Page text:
Sandro Botticelli’s Primavera is one of the most important works of the Italian Renaissance, known and admired all over the world. There are still many question marks over the work, starting with the names of all the plants and flowers that appear: 138 are known but there are many more. One certainty is the commissioning family: the Medici. The commissioning member of the family, however, is not certain, i.e. we do not know whether it was commissioned by Lorenzo the Magnificent’s cousin or by the Magnifico himself. The only certainty is that at the end of the 15th century, the work was in the house in Via Larga (today Via Cavour) of the heirs of Lorenzo di Pierfrancesco de’ Medici, cousin of Lorenzo the Magnificent, and then in the villa in Castello, where Giorgio Vasari in 1550 described it together with the Birth of Venus, hence the name Primavera.
There are at least two hypotheses as to the motivations for the commission: the marriage of the Magnifico’s cousin to Semiramide D’Appiano, niece of Simonetta Vespucci, Botticelli’s great muse, or the birth of Giulio di Giuliano de’ Medici, Lorenzo’s brother, who would later become Pope Clement VII. Up to this point, this second hypothesis might be correct, but then comes 26 April 1478, a very important date for Florence: the Pazzi conspiracy. On that day, the Pazzi, a rival family of the Medici, plot an assassination attempt in which Giuliano de’ Medici, Lorenzo’s brother and father of little Giulio, who will be born the following month, is murdered. At that moment, the canvas is already being worked on.
Thus, following some modifications, the Magnifico chooses to give the painting to his cousin Lorenzo di Pierfrancesco for his future marriage. The painting, which is currently in the Uffizi Gallery, has many interpretations more or less close to a possible reality, but in the paragraphs to come we will only discuss the Medici hypothesis. Thanks to the scholar Mirella Levi d’Ancona, we can get to the bottom of the characters in this famous painting and find similarities, comparing them to other paintings, with some members of the Medici family. Venus was originally supposed to represent Fioretta Gorini, Giuliano de’ Medici’s lover and Giulio’s mother. But after the attack by the Pazzi, the general meaning of the work changes and so Venus becomes the symbol of universal love. Mercury represents the future groom Lorenzo di Pierfrancesco and one of the three Graces, the central one, his bride, Semiramide D’Appiano.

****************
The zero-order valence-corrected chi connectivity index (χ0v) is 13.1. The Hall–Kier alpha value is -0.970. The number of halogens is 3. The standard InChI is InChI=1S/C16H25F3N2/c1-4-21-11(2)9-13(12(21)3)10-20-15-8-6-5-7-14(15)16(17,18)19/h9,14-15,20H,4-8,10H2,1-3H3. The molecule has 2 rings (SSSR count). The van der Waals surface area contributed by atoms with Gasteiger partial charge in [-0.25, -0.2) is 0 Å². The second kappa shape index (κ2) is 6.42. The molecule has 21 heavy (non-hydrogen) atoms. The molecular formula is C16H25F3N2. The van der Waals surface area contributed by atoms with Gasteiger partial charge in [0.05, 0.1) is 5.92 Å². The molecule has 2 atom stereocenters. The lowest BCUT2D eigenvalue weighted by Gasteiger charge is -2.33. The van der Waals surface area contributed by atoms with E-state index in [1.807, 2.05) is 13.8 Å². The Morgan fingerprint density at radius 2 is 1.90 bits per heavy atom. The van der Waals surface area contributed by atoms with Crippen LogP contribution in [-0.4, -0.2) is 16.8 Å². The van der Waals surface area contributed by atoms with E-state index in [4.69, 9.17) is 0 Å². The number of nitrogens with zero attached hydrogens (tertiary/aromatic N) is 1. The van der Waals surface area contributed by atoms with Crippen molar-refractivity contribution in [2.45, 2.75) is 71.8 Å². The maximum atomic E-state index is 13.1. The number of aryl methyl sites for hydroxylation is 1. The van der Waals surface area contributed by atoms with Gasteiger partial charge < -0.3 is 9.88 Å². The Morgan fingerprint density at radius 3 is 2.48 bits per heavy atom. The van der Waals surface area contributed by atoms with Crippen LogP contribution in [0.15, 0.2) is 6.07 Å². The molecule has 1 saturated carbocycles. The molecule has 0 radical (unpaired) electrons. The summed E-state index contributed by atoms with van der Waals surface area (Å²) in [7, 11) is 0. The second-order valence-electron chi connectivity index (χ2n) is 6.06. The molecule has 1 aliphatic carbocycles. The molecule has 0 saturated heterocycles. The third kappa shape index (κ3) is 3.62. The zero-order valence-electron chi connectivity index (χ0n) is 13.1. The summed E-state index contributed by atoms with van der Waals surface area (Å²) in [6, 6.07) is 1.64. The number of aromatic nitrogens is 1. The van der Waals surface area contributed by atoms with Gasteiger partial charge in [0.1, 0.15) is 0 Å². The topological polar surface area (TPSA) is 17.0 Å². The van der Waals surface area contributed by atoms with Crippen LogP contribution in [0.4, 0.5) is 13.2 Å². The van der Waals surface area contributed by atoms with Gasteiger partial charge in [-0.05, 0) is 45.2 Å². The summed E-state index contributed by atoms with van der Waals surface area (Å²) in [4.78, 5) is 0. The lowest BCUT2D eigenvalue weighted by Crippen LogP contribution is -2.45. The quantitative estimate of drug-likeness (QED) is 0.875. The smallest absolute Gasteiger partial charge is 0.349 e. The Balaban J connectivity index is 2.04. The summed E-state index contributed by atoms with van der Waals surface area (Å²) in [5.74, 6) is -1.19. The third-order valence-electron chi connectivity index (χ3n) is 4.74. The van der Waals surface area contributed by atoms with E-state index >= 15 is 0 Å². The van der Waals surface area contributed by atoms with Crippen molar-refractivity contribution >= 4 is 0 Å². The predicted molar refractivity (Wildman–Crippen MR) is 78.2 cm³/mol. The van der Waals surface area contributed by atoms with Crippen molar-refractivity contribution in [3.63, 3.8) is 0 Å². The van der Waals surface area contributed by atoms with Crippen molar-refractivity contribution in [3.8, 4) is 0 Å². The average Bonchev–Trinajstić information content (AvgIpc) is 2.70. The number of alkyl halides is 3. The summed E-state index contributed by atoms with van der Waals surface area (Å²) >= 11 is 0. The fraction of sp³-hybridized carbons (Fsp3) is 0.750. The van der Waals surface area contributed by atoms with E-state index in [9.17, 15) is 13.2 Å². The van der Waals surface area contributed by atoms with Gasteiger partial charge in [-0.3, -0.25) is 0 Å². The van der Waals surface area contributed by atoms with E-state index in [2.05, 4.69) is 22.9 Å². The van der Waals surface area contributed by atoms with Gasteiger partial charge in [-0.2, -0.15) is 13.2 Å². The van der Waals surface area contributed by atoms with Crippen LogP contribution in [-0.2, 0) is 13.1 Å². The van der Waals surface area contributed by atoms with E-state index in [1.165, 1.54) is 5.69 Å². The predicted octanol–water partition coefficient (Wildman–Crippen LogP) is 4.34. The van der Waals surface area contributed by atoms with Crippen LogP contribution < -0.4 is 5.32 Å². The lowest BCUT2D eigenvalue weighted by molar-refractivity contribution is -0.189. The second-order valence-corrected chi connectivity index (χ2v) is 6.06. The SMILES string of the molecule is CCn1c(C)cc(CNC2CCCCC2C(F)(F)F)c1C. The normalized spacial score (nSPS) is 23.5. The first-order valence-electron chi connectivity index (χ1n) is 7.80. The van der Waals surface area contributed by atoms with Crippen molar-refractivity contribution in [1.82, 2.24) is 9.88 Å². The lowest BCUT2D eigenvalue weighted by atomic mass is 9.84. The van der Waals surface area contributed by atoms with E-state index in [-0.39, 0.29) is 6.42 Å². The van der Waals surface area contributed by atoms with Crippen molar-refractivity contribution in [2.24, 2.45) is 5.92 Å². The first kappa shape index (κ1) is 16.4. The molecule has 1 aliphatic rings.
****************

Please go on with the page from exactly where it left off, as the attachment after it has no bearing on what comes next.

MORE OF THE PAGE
But in another option of the same hypothesis, there are at least two of the three Graces that are women linked to the Medici family: the one on the right would be Caterina Sforza, mother of Giovanni dalle Bande Nere, and taking a step back, the central Grace would not be Semiramide D’Appiano but Simonetta Vespucci since this woman is said to have had an affair with Giuliano de’ Medici, who before the Pazzi Conspiracy is portrayed as Mercury instead of his cousin. A detail not to be overlooked to support this hypothesis is the fact that the central Grace is the only one with her gaze turned towards Mercury. This theory that makes the Medici not only commissioners but also protagonists certainly remains the most fascinating. There is one point on which all the theses, or almost all of them, agree: the canvas remains a celebration of the power of the Medici family and the Magnifico, a jubilation of beauty, prosperity and wealth that the city of Florence experienced under their leadership at that time.